Friday, December 12, 2014
Health care information technology: new rules
Information technology clearly has a long way to go before it delivers on the immense promise of technology to truly improve health care. Most of the current solutions—quickly rolled out in response to Meaningful Use requirements—are slow, inefficient and cumbersome. Physicians (and nurses) spend far too much time staring at their screen and navigating the system, often to the detriment of patient care time.
A study published last year in the Journal of General Internal Medicine shockingly found that medical interns now spend only 12% of their day in direct patient care and 40% with computers. Statistics like that are a great shame for the practice of medicine. The problem is not so much the idea of increased use of information technology in health care, but that what's available right now is suboptimal and actually takes longer to use than it should. So until those dream systems of the future are released, here are 5 new rules for our interactions with health care IT:
1. Do not let the computer cost you your patient relationship
During any patient encounter, refuse to spend more time looking at a computer screen rather than them. Even if it takes a bit longer and you need to use the computer again later, sit down and spend time engaging in direct conversation. This applies especially to office care, where the worst thing a doctor can do is keep turning their back on the patient every few seconds to start typing away and being a data entry robot
2. Do what's necessary
If free data entry takes too long on your IT system, try to enter the minimum needed in order to be succinct and to the point. Avoid typing long descriptive paragraphs if they are not needed, which can take a lot of time above and beyond what's required
3. Learn the intrinsic quirks of your system
Every IT system has its own quirks and way of getting things done. There will likely be more than one way of placing a certain order or entering data. By getting to know your system well, you can often find a quicker and more efficient way of doing something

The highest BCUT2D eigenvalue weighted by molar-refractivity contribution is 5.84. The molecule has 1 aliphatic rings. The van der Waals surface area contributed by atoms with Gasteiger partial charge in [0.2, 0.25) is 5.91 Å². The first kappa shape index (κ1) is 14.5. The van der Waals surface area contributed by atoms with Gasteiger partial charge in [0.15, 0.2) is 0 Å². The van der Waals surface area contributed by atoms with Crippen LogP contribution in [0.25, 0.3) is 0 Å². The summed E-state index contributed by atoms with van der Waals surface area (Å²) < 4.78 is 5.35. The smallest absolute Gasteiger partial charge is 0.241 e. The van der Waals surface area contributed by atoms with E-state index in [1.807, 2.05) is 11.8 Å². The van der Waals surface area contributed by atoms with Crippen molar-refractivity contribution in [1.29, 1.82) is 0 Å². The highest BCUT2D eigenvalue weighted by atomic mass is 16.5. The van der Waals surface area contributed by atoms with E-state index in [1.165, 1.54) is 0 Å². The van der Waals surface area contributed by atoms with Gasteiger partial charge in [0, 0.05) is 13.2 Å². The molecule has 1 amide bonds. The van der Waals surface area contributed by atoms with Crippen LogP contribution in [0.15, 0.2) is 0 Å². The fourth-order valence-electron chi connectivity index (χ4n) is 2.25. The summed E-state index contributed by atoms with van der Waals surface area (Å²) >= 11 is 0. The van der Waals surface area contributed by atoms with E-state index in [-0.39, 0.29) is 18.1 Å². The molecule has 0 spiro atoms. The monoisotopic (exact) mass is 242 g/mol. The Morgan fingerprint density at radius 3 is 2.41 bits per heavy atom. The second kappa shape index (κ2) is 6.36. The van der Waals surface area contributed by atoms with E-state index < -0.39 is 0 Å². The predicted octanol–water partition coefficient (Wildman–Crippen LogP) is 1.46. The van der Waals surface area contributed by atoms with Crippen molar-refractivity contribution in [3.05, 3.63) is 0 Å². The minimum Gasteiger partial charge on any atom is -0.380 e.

4. How you interact with your computer
Many tasks, such as ordering a medication, can be done “on the go”. If you get into the habit of sitting down every time you are in front of the computer, a task that could take 10 seconds can easily turn into 2 or 3 minutes. Whenever you can, stand up and do whatever you need to, and get right back to where you should be—with your patient
5. Give feedback and organize
My experience is that hospital IT departments are usually very responsive to feedback from frontline doctors and do whatever is in their power to make the system work better. It could be changing a menu option, altering a screen appearance or reducing the amount of clicks it takes to perform a given task. If you see something that can be done to improve workflow, pick up the phone or send an email. And on a national level, how about making this problem a bigger issue?
As electronic medical records evolve, the likelihood is that we won't be having this conversation in a few years. The ideal systems of the future will make life better for both doctors and patients—seamless, user-friendly and efficient. They will also be the ones that are “seen and not heard,” allowing direct patient care and maintaining the human relationships in medicine. Until that day comes, let's get to work.
Suneel Dhand, MD, ACP Member, is a practicing physician in Massachusetts. He has published numerous articles in clinical medicine, covering a wide range of specialty areas including; pulmonology, cardiology, endocrinology, hematology, and infectious disease. He has also authored chapters in the prestigious "5-Minute Clinical Consult" medical textbook. His other clinical interests include quality improvement, hospital safety, hospital utilization, and the use of technology in health care. This post originally appeared at his blog.
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Ira S. Nash, MD, FACP, is the senior vice president and executive director of the North Shore-LIJ Medical Group, and a professor of Cardiology and Population Health at Hofstra North Shore-LIJ School of Medicine. He is Board Certified in Internal Medicine and Cardiovascular Diseases and was in the private practice of cardiology before joining the full-time faculty of Massachusetts General Hospital.
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Robert M. Centor, MD, FACP, contributes short essays contemplating medicine and the health care system.
Suneel Dhand, MD, ACP Member
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